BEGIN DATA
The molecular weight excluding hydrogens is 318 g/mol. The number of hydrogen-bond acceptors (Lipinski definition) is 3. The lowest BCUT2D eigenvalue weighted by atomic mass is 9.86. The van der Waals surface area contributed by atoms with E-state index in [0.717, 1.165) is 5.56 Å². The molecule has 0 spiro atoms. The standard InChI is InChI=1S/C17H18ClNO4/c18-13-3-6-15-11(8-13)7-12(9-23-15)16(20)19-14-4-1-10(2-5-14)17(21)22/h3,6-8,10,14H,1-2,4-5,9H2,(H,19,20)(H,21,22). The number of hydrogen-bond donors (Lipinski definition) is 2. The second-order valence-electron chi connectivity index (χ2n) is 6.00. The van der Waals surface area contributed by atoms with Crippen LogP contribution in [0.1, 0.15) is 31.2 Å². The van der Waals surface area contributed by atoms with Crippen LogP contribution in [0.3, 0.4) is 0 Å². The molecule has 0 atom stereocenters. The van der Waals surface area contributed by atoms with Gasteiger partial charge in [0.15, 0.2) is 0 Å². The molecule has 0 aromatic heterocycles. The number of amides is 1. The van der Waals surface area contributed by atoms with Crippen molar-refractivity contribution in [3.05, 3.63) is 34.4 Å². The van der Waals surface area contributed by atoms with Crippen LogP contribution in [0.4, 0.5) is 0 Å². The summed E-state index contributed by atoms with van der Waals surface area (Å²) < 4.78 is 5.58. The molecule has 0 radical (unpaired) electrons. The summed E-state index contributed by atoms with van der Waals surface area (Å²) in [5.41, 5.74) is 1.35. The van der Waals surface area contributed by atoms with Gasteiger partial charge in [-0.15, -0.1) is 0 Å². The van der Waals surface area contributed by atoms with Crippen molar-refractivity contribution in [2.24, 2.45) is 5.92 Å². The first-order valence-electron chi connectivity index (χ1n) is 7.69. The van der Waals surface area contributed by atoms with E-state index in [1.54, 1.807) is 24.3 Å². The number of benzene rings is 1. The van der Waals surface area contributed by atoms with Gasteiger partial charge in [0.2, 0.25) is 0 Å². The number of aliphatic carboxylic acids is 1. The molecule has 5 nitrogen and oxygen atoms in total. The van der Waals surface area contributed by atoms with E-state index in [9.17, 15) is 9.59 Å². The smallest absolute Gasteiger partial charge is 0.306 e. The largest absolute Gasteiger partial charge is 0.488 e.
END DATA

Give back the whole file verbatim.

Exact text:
The molecular weight excluding hydrogens is 318 g/mol. The number of hydrogen-bond acceptors (Lipinski definition) is 3. The lowest BCUT2D eigenvalue weighted by atomic mass is 9.86. The van der Waals surface area contributed by atoms with E-state index in [0.717, 1.165) is 5.56 Å². The molecule has 0 spiro atoms. The standard InChI is InChI=1S/C17H18ClNO4/c18-13-3-6-15-11(8-13)7-12(9-23-15)16(20)19-14-4-1-10(2-5-14)17(21)22/h3,6-8,10,14H,1-2,4-5,9H2,(H,19,20)(H,21,22). The number of hydrogen-bond donors (Lipinski definition) is 2. The second-order valence-electron chi connectivity index (χ2n) is 6.00. The van der Waals surface area contributed by atoms with Crippen LogP contribution in [0.1, 0.15) is 31.2 Å². The van der Waals surface area contributed by atoms with Crippen LogP contribution in [0.3, 0.4) is 0 Å². The molecule has 0 atom stereocenters. The van der Waals surface area contributed by atoms with Gasteiger partial charge in [0.15, 0.2) is 0 Å². The molecule has 0 aromatic heterocycles. The number of amides is 1. The van der Waals surface area contributed by atoms with Crippen molar-refractivity contribution in [3.05, 3.63) is 34.4 Å². The van der Waals surface area contributed by atoms with Crippen LogP contribution in [0.4, 0.5) is 0 Å². The summed E-state index contributed by atoms with van der Waals surface area (Å²) < 4.78 is 5.58. The molecule has 0 radical (unpaired) electrons. The summed E-state index contributed by atoms with van der Waals surface area (Å²) in [5.41, 5.74) is 1.35. The van der Waals surface area contributed by atoms with Gasteiger partial charge in [-0.15, -0.1) is 0 Å². The van der Waals surface area contributed by atoms with Crippen molar-refractivity contribution in [2.24, 2.45) is 5.92 Å². The first-order valence-electron chi connectivity index (χ1n) is 7.69. The van der Waals surface area contributed by atoms with E-state index in [1.54, 1.807) is 24.3 Å². The number of benzene rings is 1. The van der Waals surface area contributed by atoms with Gasteiger partial charge in [0.2, 0.25) is 0 Å². The number of aliphatic carboxylic acids is 1. The molecule has 5 nitrogen and oxygen atoms in total. The van der Waals surface area contributed by atoms with E-state index in [9.17, 15) is 9.59 Å². The smallest absolute Gasteiger partial charge is 0.306 e. The largest absolute Gasteiger partial charge is 0.488 e.